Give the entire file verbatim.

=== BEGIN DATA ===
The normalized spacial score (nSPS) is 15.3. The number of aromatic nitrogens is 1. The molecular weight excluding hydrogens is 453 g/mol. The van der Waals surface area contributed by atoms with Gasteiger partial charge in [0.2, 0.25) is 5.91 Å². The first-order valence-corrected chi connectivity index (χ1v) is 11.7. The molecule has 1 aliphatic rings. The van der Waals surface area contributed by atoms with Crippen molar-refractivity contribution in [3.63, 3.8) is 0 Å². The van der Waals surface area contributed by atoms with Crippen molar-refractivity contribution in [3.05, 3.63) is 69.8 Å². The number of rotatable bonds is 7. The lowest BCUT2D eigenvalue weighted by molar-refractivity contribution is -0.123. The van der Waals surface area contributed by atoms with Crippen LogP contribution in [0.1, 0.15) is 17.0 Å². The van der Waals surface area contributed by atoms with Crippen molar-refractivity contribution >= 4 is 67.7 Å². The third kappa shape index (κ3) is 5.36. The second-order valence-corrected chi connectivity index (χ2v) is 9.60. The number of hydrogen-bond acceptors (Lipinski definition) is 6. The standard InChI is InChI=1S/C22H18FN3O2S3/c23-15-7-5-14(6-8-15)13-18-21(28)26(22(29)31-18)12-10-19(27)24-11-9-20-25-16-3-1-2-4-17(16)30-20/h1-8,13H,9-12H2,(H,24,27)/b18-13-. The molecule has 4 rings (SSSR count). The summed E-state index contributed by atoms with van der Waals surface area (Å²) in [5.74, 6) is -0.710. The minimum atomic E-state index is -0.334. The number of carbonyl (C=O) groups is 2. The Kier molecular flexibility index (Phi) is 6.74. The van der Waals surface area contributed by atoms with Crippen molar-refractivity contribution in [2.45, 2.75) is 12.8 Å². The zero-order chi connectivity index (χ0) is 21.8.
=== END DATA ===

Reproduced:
The normalized spacial score (nSPS) is 15.3. The number of aromatic nitrogens is 1. The molecular weight excluding hydrogens is 453 g/mol. The van der Waals surface area contributed by atoms with Gasteiger partial charge in [0.2, 0.25) is 5.91 Å². The first-order valence-corrected chi connectivity index (χ1v) is 11.7. The molecule has 1 aliphatic rings. The van der Waals surface area contributed by atoms with Crippen molar-refractivity contribution in [3.63, 3.8) is 0 Å². The van der Waals surface area contributed by atoms with Crippen molar-refractivity contribution in [3.05, 3.63) is 69.8 Å². The number of rotatable bonds is 7. The lowest BCUT2D eigenvalue weighted by molar-refractivity contribution is -0.123. The van der Waals surface area contributed by atoms with Crippen LogP contribution in [0.1, 0.15) is 17.0 Å². The van der Waals surface area contributed by atoms with Crippen molar-refractivity contribution >= 4 is 67.7 Å². The third kappa shape index (κ3) is 5.36. The second-order valence-corrected chi connectivity index (χ2v) is 9.60. The number of hydrogen-bond acceptors (Lipinski definition) is 6. The standard InChI is InChI=1S/C22H18FN3O2S3/c23-15-7-5-14(6-8-15)13-18-21(28)26(22(29)31-18)12-10-19(27)24-11-9-20-25-16-3-1-2-4-17(16)30-20/h1-8,13H,9-12H2,(H,24,27)/b18-13-. The molecule has 4 rings (SSSR count). The summed E-state index contributed by atoms with van der Waals surface area (Å²) in [5.74, 6) is -0.710. The minimum atomic E-state index is -0.334. The number of carbonyl (C=O) groups is 2. The Kier molecular flexibility index (Phi) is 6.74. The van der Waals surface area contributed by atoms with Crippen molar-refractivity contribution in [2.45, 2.75) is 12.8 Å². The zero-order chi connectivity index (χ0) is 21.8.